Netflix Pix – September 2013

by Colin McGuire. 0 Comments

September. Mighty September. School is back in full swing. Football has officially returned to our hearts. The leaves are changing colors. The days are getting shorter. And we celebrate the single most confusing holiday America offers, Labor Day (speaking of which … Happy Labor Day!).

It also brings five solid suggestions from Netflix’s streaming catalogue to keep you warm through the nights when you might be forced to revisit your home’s furnace for the first time in a long time. And hey — there have been better lists than the one that’s attached to this month, sure, but don’t forget the unfortunate fact that there have also been way worse (like that one month with “Daydream Nation” and “Everybody’s Fine.” Yikes).

For 2013’s version of September, we have an odd, well-intentioned, somewhat fascinating documentary about, of all things, cinematography, which also happens to be narrated by Keanu Reeves (yeah, just wait until we get to that thing); an Oscar-winning performance from quite possibly the best actor to ever get on a big screen; a silly romantic comedy that isn’t nearly as bad as you might think; one of my favorite Ben Stiller movies; and one of last year’s best forgotten films.

September — it’s like a treasure trove out there.

So, behold this month’s Netflix Pix, still going strong (i.e. crazy) after all these years. Because that Labor Day picnic will be over before too long and you’ll be wondering about what you’re going to watch as you crawl into bed, ready for a four-day workweek.

Onward and upward …

1. “Greenberg” – In an unofficial poll I conducted recently, I have found that I am the single person in the history of the world to not only like this movie, but love this movie. Noah Baumbach, he of “Frances Ha” and “Squid And The Whale” fame, knows how to do pretentious and uncomfortable well, and here he does it, in my wrongheaded opinion, perfectly (also of note: Jennifer Jason Leigh, his ex-wife, shows up here alongside the fabulous Greta Gerwig, to whom the director/writer is now romantically linked. Scan. Dal.). Ben Stiller, in all his angsty anger, is brilliant as the film’s namesake, a character so impossible to warm up to no matter how hard you try. The knock on it is that it’s too slow and uninteresting, but those who argue as much probably shouldn’t have ever sat down with the movie to begin with. You know what you’re getting with Baumbach, and any quick glance at any quick trailer would suggest that you should know what you’re getting with the story at hand: A misguided, lazy dude in need of a kick in the pants that would almost assuredly not change a darn thing about his tragic life, anyway. Better yet is the original soundtrack from beloved LCD Soundsystem (R.I.P.) leader James Murphy. If nothing else, the music will make these 107 minutes worth your time alone. For my money, it’s one of the three best Ben Stiller movies in all the land, and we all know how many Ben Stiller movies there are, floating around out there in the universe. Feeling lost? Feeling bitter? Watch this thing and marvel at how childish you, yourself, probably look. It’s the cruelest kind of therapy, but it’s also some of the most effective. You won’t regret it.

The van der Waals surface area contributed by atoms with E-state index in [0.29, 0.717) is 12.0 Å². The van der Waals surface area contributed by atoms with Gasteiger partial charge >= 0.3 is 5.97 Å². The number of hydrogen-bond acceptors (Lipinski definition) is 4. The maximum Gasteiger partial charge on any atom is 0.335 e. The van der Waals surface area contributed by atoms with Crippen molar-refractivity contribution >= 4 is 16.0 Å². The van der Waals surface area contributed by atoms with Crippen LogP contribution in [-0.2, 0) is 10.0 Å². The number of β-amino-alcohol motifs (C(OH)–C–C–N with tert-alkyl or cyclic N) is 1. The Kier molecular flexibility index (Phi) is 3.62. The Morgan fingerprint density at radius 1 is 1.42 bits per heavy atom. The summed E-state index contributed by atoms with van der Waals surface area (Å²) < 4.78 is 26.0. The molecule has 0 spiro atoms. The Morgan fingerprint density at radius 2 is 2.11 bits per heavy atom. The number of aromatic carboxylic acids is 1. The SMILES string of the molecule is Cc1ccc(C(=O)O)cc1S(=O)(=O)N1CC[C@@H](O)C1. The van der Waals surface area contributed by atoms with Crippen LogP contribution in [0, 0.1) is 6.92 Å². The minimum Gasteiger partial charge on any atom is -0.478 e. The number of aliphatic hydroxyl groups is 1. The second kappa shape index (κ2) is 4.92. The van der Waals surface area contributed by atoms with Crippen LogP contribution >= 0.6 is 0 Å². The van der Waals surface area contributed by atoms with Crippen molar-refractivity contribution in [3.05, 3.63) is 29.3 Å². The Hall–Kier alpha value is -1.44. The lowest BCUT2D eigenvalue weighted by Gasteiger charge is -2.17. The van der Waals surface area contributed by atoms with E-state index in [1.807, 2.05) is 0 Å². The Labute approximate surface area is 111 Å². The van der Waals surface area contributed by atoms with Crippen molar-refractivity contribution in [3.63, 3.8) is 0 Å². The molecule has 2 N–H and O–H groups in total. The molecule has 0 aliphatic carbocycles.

2. “Side By Side” – What if I told you John Malkovich, Danny Boyle, George Lucas, James Cameron, David Fincher, David Lynch, Robert Rodriguez, Martin Scorsese, Steven Soderbergh and Christopher Nolan were all interviewed as part of a documentary focusing on the death (?) of film? But then, what if I told you that the documentary would be narrated by Keanu Reeves? Would you still watch it? You should — ignore Special K if you must, but there’s some wildly fascinating stuff in here. Need proof? Check out the trailer …